Use Smart Marketing to Sell a Hot Concept

Bahamian jewelry designer Chelsea Johnson of Autumn Crop builds excitement for her brand by using photos and language that tap into her ideal customer’s wish list.


Stare Collection by jewelry designer Chelsea Johnson. Read about her on


Know who your ideal customer is? if so, you’re off to a great start. By focusing in on those people who are most likely to be your fans and collectors, you can eliminate everyone else and build your brand to appeal to your tribe. Likewise, your marketing message must tap into what your core customers value and what motivates them to buy.

Artist Chelsea Johnson makes big, bold, colorful jewelry that catches the eye and makes a strong statement. She knows her customers want to be the center of attention, and deliberately plays that up. Her recent lookbook is aptly named “The Stare Collection” because it’s an honest expression of the reaction many of her collectors would like to get when they wear her jewelry. They are “bohemian, adventurous women” who want to be recognized.

The images she uses reflect that concept. An off-the-charts bright turquoise background makes her confident cover model pop, showing the jewelry to it’s best advantage. Language in Chelsea’s lookbook describes her designs as an “edgy combination between super fly and sophistication” that will have “people giving you a double take as you step out this season.” It’s an irresistible description which will be ringing up the sales from customers who can’t wait to get their hands on a piece from her collection.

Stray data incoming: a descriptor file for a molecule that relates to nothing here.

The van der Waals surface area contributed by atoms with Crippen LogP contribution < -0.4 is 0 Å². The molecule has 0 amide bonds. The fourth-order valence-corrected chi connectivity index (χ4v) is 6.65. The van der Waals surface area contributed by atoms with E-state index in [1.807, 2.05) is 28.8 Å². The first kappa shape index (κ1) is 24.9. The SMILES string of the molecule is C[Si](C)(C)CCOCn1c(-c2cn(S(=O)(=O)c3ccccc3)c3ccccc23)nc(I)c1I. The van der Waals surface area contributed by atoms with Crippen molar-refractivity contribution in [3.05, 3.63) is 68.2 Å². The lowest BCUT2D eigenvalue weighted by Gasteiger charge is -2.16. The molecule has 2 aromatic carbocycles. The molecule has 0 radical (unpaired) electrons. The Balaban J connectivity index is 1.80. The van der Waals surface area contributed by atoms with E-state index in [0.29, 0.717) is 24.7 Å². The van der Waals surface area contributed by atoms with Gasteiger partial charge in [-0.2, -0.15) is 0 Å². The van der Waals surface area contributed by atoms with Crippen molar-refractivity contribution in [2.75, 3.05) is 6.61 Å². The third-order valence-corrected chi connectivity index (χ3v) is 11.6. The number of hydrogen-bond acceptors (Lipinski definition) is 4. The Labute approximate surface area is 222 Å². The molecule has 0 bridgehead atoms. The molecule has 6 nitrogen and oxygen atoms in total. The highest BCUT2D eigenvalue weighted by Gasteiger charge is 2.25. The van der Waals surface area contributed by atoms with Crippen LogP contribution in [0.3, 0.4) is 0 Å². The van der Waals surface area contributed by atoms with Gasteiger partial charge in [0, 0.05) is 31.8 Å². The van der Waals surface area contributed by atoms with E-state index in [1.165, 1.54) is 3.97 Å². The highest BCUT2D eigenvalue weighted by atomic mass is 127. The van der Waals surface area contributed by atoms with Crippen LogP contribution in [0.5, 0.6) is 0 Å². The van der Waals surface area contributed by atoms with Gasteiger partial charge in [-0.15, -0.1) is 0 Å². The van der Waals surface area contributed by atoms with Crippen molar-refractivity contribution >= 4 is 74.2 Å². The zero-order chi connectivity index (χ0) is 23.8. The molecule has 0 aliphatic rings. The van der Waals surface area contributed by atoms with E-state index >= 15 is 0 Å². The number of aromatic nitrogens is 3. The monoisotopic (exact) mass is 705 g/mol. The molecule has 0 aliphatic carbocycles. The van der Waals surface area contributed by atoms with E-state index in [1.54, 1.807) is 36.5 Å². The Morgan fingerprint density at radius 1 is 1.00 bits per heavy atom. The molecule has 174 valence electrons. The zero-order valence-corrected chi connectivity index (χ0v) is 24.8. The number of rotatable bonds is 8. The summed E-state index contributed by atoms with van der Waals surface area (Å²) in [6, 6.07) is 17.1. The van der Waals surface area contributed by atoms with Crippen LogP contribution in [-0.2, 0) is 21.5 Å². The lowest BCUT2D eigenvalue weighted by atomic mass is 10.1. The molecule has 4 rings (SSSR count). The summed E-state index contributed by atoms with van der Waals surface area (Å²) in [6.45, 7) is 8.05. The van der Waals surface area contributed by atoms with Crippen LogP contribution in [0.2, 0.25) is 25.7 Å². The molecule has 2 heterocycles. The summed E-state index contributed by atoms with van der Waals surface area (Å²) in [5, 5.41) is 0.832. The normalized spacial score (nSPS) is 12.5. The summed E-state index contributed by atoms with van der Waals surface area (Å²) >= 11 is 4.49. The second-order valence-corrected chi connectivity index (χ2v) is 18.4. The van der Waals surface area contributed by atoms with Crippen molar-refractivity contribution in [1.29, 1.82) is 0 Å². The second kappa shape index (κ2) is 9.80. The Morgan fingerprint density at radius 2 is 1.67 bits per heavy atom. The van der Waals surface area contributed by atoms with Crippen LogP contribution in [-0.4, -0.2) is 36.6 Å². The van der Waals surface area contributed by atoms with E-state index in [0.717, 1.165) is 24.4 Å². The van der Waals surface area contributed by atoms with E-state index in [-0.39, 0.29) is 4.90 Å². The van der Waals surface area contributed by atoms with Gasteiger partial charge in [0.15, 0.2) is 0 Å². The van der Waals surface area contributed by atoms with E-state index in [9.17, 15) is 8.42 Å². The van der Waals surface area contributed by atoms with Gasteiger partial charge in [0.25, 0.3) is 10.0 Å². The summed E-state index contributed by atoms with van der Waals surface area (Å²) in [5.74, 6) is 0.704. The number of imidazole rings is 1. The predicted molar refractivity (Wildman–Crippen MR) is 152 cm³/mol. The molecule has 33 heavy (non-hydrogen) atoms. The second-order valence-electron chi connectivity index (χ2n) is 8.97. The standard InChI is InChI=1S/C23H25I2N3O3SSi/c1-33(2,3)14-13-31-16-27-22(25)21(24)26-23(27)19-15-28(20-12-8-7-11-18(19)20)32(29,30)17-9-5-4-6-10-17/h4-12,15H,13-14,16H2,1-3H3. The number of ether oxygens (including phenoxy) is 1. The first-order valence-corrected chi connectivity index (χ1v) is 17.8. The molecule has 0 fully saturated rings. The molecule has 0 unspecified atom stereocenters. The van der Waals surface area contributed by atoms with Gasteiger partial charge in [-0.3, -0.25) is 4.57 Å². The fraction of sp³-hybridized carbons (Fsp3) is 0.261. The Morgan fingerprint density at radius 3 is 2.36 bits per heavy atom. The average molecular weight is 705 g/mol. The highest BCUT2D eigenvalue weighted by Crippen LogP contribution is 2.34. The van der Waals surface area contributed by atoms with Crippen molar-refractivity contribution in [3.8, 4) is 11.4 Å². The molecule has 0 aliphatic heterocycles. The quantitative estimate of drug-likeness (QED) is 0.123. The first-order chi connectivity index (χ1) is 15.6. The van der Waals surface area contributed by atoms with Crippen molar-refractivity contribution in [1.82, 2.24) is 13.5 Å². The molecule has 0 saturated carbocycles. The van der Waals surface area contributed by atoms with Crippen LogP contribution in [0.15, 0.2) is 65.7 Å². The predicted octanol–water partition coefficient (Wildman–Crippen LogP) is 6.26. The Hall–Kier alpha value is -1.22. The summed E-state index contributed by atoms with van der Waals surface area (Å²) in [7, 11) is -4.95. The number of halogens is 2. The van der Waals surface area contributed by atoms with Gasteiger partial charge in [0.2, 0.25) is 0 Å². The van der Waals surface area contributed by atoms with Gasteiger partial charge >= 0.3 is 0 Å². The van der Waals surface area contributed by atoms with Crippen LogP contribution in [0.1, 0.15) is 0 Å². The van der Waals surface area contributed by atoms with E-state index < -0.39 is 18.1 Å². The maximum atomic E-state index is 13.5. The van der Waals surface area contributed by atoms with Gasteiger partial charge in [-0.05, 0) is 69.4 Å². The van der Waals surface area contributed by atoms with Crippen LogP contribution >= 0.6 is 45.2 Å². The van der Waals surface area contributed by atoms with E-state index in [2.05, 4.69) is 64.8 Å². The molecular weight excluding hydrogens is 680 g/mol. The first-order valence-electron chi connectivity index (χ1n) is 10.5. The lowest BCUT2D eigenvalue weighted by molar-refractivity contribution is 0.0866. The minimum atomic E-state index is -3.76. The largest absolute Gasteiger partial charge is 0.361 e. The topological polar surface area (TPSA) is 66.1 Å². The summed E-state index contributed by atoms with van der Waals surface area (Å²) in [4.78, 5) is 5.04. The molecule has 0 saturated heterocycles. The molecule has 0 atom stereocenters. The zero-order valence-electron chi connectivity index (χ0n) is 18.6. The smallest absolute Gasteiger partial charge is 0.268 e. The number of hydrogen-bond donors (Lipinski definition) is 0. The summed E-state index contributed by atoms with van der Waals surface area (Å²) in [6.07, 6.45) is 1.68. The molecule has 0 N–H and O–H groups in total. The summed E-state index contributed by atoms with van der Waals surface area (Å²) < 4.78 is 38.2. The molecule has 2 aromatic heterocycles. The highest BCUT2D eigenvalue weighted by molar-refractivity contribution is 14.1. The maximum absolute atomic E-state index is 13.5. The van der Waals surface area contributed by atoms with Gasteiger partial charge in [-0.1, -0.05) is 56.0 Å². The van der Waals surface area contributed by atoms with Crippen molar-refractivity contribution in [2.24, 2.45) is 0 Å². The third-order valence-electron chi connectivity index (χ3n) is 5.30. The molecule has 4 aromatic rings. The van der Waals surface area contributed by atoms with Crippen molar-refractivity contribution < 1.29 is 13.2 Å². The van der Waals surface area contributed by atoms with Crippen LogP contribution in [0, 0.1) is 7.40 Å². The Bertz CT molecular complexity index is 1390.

Jewelry designer Chelsea Johnson has creates a dynamic product line and marketing campaign. Read her story at

Jewelry designer Chelsea Johnson


Your concept may be totally different, but your marketing language and imagery is just as important. Perhaps you are also making a colorful splash. Or, your handmade goods may better be described as classic, calming, heirloom, spiritual, urban or anything else. What is important is that you reflect your customers’ interests, values and desires in your branding and marketing. Tapping into what matters to them creates emotional resonance which will get results in the form of interest, engagement and sales.

Evaluate what you make, and write down as complete a description of your perfect customer as possible. Where do they live? How educated are they? What professions are they in? What are their hobbies and interests? What really matters to them?

Starting there, build a brand that fits their aesthetic, their lifestyle and their desires. Speak to them directly using the words “you” and  “your” rather than focusing on “me” as the artist. Share the benefits to the customer by putting yourself in their shoes and giving them all the information they need to say yes to a sale.


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